Incidence and bone biopsy findings of atypical femoral fractures
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- Tamminen, I.S., Yli-Kyyny, T., Isaksson, H. et al. J Bone Miner Metab (2013) 31: 585. doi:10.1007/s00774-013-0448-7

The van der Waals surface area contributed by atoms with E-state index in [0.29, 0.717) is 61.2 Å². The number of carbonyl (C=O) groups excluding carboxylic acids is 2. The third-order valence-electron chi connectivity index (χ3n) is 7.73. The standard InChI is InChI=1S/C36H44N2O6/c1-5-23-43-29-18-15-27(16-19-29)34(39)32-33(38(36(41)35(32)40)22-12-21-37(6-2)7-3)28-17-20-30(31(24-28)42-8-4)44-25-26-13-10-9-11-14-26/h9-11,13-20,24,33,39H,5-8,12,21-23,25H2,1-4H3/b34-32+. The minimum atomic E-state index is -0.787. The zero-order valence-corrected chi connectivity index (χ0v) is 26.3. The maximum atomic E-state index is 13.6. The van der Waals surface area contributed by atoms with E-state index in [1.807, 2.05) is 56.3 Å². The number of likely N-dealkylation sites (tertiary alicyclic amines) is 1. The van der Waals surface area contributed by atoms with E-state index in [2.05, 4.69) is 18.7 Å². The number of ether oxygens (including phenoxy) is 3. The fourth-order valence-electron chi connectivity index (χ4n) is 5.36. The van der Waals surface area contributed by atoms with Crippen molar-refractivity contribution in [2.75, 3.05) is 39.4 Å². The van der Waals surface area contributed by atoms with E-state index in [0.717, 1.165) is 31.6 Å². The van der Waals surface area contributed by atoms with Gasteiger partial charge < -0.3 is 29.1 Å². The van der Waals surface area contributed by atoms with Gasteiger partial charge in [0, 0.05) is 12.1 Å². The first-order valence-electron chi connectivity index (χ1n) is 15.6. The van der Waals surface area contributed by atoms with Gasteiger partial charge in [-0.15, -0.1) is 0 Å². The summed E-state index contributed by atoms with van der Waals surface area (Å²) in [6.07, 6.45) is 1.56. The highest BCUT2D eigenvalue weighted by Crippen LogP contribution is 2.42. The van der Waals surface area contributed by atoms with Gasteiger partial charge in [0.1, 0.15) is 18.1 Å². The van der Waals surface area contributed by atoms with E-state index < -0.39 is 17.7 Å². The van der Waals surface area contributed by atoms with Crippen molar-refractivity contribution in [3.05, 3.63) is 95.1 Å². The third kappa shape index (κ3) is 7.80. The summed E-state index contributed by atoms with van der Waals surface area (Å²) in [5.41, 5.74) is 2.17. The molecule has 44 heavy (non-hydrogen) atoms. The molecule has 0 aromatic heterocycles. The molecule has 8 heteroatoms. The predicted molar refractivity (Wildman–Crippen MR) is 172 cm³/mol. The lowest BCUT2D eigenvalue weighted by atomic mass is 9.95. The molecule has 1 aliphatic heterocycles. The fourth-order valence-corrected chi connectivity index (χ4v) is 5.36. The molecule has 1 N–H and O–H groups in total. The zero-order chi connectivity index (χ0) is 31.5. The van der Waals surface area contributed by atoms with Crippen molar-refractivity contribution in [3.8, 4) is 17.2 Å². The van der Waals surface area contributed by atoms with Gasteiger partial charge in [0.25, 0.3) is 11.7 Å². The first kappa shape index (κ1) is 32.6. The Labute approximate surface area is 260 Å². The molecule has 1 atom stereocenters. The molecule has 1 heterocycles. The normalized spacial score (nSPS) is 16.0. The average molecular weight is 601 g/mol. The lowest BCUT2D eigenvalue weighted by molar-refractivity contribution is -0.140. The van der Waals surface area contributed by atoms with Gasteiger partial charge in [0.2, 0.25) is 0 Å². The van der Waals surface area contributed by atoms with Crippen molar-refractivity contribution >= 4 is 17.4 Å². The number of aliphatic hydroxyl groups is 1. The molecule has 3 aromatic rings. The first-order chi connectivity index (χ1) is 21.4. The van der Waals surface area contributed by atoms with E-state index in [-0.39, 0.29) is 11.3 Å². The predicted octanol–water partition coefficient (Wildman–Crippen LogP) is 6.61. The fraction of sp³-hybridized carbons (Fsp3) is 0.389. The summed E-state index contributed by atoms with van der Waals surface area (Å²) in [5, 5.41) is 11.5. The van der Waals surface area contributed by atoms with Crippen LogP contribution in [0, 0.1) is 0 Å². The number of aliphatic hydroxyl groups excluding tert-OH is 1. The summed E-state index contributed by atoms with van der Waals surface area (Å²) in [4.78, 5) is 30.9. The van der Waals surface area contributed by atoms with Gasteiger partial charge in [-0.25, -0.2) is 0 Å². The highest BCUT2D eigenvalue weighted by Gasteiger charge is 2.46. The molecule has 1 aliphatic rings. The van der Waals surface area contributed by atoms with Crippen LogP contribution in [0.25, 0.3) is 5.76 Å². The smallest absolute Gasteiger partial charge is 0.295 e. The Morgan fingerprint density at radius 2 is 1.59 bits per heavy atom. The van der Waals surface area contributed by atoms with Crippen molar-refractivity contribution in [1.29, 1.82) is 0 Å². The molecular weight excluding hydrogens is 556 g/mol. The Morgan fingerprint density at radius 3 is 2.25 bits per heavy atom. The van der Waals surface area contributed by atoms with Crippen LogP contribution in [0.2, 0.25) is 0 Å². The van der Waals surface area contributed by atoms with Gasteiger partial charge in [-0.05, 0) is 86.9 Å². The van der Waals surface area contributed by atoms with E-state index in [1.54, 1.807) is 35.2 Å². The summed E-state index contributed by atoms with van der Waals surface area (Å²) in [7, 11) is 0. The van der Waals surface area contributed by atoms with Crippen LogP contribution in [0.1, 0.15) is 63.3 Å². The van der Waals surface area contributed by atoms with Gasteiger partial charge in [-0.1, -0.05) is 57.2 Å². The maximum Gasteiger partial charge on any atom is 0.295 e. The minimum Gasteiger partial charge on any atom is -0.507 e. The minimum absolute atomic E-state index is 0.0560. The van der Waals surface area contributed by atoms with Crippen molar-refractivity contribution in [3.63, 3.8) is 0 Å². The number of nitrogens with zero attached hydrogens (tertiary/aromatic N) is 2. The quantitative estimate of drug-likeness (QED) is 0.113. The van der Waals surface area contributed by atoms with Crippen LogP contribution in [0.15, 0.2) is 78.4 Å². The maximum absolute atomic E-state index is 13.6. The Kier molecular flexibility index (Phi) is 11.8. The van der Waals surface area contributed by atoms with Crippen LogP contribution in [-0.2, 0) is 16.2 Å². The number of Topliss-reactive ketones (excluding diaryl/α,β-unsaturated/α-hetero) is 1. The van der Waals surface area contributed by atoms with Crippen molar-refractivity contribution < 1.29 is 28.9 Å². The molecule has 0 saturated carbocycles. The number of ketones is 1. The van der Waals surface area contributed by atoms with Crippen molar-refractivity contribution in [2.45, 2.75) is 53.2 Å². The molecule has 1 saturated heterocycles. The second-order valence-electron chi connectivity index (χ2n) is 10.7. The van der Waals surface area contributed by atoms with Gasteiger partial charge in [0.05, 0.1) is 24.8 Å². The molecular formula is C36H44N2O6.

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Bisphosphonates are widely used in the treatment of osteoporosis. It has been suggested that bisphosphonate treatment may be associated with atypical femoral fractures (AFFs), severely suppressed bone turnover rate, and decreased mineralization. We studied bone properties using bone quantitative histomorphometry and Fourier transform infrared spectroscopic imaging (FTIRI) on patients with AFFs. Further, the incidence of AFFs was estimated. Patient records of Kuopio University Hospital, Finland from January 2007 to June 2009 were reviewed to identify all patients who had sustained and had been operated for AFF (n = 8). The incidence of AFFs among patients on bisphosphonates was 0.61 fractures/1,000 patients per year, compared to 0.0067/1,000 per year among untreated patients. The patients that underwent bone biopsy (n = 4) were postmenopausal women (aged 55.5–81.1 years) who had been treated with bisphosphonates for over 4 years. Histomorphometry revealed low trabecular bone volume. Bone formation and resorption parameters tended to be low. Trabecular bone single labels were detected in one patient in the region of interest. In the extended label search, trabecular bone double labels were found in two patients. Based on FTIRI results, higher phosphate-to-amide I ratio and collagen maturity were found compared to normal samples. The heterogeneity of phosphate-to-amide I ratio was low. Overall incidence of atypical femoral fractures is low. The poor fracture resistance in some patients on long-term bisphosphonate-therapy could be explained by low bone formation, and changes in bone composition, i.e., higher degree of mineralization, increased collagen maturity, and decreased heterogeneity of the degree of mineralization.